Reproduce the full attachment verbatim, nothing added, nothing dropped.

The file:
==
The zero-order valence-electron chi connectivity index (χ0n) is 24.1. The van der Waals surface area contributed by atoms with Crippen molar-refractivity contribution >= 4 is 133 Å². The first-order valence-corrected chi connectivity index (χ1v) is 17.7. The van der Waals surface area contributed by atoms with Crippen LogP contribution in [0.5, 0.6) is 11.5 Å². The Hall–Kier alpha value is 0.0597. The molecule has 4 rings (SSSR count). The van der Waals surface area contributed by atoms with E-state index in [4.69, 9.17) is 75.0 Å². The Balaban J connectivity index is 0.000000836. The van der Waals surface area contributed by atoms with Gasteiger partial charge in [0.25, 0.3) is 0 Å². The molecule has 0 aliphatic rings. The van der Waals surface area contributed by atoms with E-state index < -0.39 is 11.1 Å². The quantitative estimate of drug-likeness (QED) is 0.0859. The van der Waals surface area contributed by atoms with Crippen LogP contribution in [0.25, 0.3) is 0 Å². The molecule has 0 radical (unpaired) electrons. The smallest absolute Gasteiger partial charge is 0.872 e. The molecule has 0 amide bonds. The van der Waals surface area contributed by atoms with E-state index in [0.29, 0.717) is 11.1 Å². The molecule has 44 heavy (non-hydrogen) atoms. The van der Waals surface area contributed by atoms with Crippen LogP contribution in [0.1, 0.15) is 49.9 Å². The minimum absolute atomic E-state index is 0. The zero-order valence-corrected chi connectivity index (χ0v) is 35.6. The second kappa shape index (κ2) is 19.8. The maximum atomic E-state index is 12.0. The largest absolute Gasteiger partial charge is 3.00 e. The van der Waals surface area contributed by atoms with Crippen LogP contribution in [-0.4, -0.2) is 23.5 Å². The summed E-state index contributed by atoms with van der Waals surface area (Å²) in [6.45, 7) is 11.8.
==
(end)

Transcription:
The zero-order valence-electron chi connectivity index (χ0n) is 24.1. The van der Waals surface area contributed by atoms with Crippen molar-refractivity contribution >= 4 is 133 Å². The first-order valence-corrected chi connectivity index (χ1v) is 17.7. The van der Waals surface area contributed by atoms with Crippen LogP contribution in [0.5, 0.6) is 11.5 Å². The Hall–Kier alpha value is 0.0597. The molecule has 4 rings (SSSR count). The van der Waals surface area contributed by atoms with E-state index in [4.69, 9.17) is 75.0 Å². The Balaban J connectivity index is 0.000000836. The van der Waals surface area contributed by atoms with Gasteiger partial charge in [0.25, 0.3) is 0 Å². The molecule has 0 aliphatic rings. The van der Waals surface area contributed by atoms with E-state index < -0.39 is 11.1 Å². The quantitative estimate of drug-likeness (QED) is 0.0859. The van der Waals surface area contributed by atoms with Crippen LogP contribution in [0.25, 0.3) is 0 Å². The molecule has 0 radical (unpaired) electrons. The smallest absolute Gasteiger partial charge is 0.872 e. The molecule has 0 amide bonds. The van der Waals surface area contributed by atoms with E-state index in [0.29, 0.717) is 11.1 Å². The molecule has 44 heavy (non-hydrogen) atoms. The van der Waals surface area contributed by atoms with Crippen LogP contribution in [0.1, 0.15) is 49.9 Å². The minimum absolute atomic E-state index is 0. The zero-order valence-corrected chi connectivity index (χ0v) is 35.6. The second kappa shape index (κ2) is 19.8. The maximum atomic E-state index is 12.0. The largest absolute Gasteiger partial charge is 3.00 e. The van der Waals surface area contributed by atoms with Crippen LogP contribution in [-0.4, -0.2) is 23.5 Å². The summed E-state index contributed by atoms with van der Waals surface area (Å²) in [6.45, 7) is 11.8.